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Forsyth’s political bestseller

It is 1999 and Russia is on the edge of total implosion. Social and moral order has collapsed and what small semblance of control is there is being imposed by mafia-like criminal gangs.
While public opinion in the West is largely indifferent, the political analysts are less sanguine — Russian meltdown will make the disintegration of the Balkans look like the collapse of a cup-cake. Out of the chaos, however, a single charismatic voice is starting to be heard — that of Igor Komarov, a visionary patriot who claims he can restore Russia’s greatness and bring prosperity to the masses.
Activist Michael Syiem, currently reading Icon by Frederick Forsyth, says, “Forsyth is one of my favourites. Icon is about conspiracy but in the present context it can be linked to fundamentalist and extreme right wing.”
“The book is a well-researched document interwoven with believable fiction,” says Syiem, who loves thrillers.
Komarov even woos Western political leaders with a rather more realistic analysis of the way forward for Russia. Komarov is set to win the next election when an appalling document, known as the Black Manifesto, falls into the hands of British intelligence and comes to the attention of Sir Nigel Irvine, retired head of the SIS.
The document shows Komarov’s secret agenda — his political blueprint is really Mein Kampf, the rebirth of Russia will be as a New Third Reich with Komarov as Fuhrer. But can the document be authenticated? And what can the Western Alliance’s most secret Trilateral Commission do about it if it is? They need to find another voice the masses will listen to and obey rather than Komarov’s.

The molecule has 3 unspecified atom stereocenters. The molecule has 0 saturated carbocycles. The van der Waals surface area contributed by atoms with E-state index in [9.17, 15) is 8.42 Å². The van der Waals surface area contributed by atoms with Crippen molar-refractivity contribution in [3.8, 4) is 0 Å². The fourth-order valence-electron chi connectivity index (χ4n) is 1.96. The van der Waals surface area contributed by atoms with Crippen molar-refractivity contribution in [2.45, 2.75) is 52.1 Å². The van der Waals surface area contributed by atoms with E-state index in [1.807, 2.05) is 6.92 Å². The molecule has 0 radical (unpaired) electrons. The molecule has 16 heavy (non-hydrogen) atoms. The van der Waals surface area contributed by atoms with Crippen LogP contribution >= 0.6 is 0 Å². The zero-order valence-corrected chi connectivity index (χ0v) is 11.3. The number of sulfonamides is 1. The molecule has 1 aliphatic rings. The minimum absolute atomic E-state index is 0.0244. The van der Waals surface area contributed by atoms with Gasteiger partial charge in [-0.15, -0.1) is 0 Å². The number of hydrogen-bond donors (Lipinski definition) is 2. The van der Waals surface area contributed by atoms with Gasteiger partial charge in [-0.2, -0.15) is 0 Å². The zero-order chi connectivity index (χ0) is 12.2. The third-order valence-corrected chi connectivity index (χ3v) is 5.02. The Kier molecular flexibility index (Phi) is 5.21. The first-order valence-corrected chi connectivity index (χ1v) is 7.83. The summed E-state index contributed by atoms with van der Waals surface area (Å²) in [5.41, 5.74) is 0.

Once, not that long ago, he was called the Tsar.
Since neither London nor Washington will take action, the knight-errant secures help from a sub-rosa group of elder statesmen to frustrate the would-be dictator’s terrifying aspirations. His main man in this venture is Jason Monk, a former CIA officer, who had quit the agency after his Moscow operatives were betrayed by Aldrich Ames.
Infiltrated into Moscow, Monk plays the centerpiece role in a dramatic scheme to discredit Komarov and rescue Russia from anarchy by establishing a constitutional monarchy with a Romanov heir on the throne.
With assistance from a Chechen Mafia chieftain whose life he once saved, the elusive operative enlists the aid of bankers, upright police commanders, journalists, TV executives, the military and other oddly coupled allies, including the Orthodox Church’s patriarch, in halting the UPF’s electoral juggernaut. His efforts are successful enough for the desperate Komarov to attempt a New Year’s Day coup.
For the West, Russia is a basket case. But for Igor Komarov the chaos is made to order. As he waits in the wings for the presidential election of January 2000, his striking voice rings out over the airwaves offering the roiling masses hope at last — not only for law, order, and prosperity, but for restoring the lost greatness of their land.
“Forsyth’s Icon is very interesting reading. I would like to recommend it to everyone!” says Syiem.

Reading Suggestions for the week:
1. The Girl From Nongrim Hills
by Ankush Saikia
2. A Bowstring Winter
by Dhruba Hazarika

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